Joseph and the Amazing Technicolor Dreamcoat
By Tim Rice and Andrew Lloyd Webber
With pictures by Quentin Blake
Reviewed by Susan Miller
Based on a smash hit musical, this story retells in pictures and story an exciting Old Testament story. The story of Joseph and his jealous brothers is brought to life with great illustrations, humor that make the story relevant to the present. This musical , written in 1968, in England, has been performed all over England and The USA. I think you will enjoy this lively story with great illustrations and a great sense of humor.
Rabbis: the many faces of Judaism is a book of triple mastery. First, on every second page or so there is an interesting photograph of a rabbi, in an unusual location or doing something interesting. These artful pictures were taken by George Kalinsky, the official photographer at Madison Square Garden. Second, each of these rabbis wrote a short, one page essay. Some of these are funny, others are reflective, but you can find short autobiographies too. I consider the third best feature of the book its variety. Milton Glaser, the editor, compiled a wonderful collection showing that there are as many types of rabbis, as many people. There are no two alike.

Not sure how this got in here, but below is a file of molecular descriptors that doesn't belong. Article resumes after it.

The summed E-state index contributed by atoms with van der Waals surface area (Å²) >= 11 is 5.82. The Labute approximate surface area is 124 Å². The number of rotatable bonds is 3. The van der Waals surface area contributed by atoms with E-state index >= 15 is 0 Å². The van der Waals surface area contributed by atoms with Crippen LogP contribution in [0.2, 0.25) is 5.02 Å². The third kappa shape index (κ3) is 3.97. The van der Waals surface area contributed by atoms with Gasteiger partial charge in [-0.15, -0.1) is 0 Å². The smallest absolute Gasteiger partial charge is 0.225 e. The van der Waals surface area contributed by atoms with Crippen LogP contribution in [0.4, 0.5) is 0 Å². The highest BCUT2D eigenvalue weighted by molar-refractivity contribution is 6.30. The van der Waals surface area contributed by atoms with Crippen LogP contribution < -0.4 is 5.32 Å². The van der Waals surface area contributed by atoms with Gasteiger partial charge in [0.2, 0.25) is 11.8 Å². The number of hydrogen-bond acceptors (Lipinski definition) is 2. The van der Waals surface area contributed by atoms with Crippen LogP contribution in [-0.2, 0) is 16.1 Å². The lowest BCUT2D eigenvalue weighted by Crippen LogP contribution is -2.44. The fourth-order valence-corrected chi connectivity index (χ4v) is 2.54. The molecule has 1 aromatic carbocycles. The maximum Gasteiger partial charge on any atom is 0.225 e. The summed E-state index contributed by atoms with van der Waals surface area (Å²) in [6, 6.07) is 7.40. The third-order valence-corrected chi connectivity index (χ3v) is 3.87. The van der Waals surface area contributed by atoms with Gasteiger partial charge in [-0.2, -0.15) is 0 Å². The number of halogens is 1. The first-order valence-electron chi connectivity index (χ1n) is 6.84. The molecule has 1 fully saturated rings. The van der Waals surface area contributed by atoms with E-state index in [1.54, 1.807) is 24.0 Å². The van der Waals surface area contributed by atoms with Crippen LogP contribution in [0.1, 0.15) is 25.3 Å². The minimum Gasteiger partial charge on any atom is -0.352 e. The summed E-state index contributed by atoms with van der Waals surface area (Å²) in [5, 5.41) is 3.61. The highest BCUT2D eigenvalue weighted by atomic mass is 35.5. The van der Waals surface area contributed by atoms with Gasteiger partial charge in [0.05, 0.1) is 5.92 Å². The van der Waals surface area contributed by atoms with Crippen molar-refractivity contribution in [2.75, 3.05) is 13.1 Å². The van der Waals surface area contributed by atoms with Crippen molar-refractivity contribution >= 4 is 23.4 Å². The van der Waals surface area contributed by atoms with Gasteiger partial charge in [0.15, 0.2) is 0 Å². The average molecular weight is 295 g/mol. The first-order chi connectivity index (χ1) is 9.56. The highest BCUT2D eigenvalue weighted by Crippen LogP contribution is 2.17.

Treat yourself for an hour or two, by paging through the 100 images and read some of the essays. I guarantee you will have fun.
The (idea of having a) library is 25 years old today. Here is an excerpt from the 1986 (first ever) annual report:
The library dream began on May 22, 1983, when a group of ten, a minyan, met and resolved to find a usable space for a library. That summer, the board approved a plan to enclose a roofed space the size of a classroom adjacent to the synagogue office.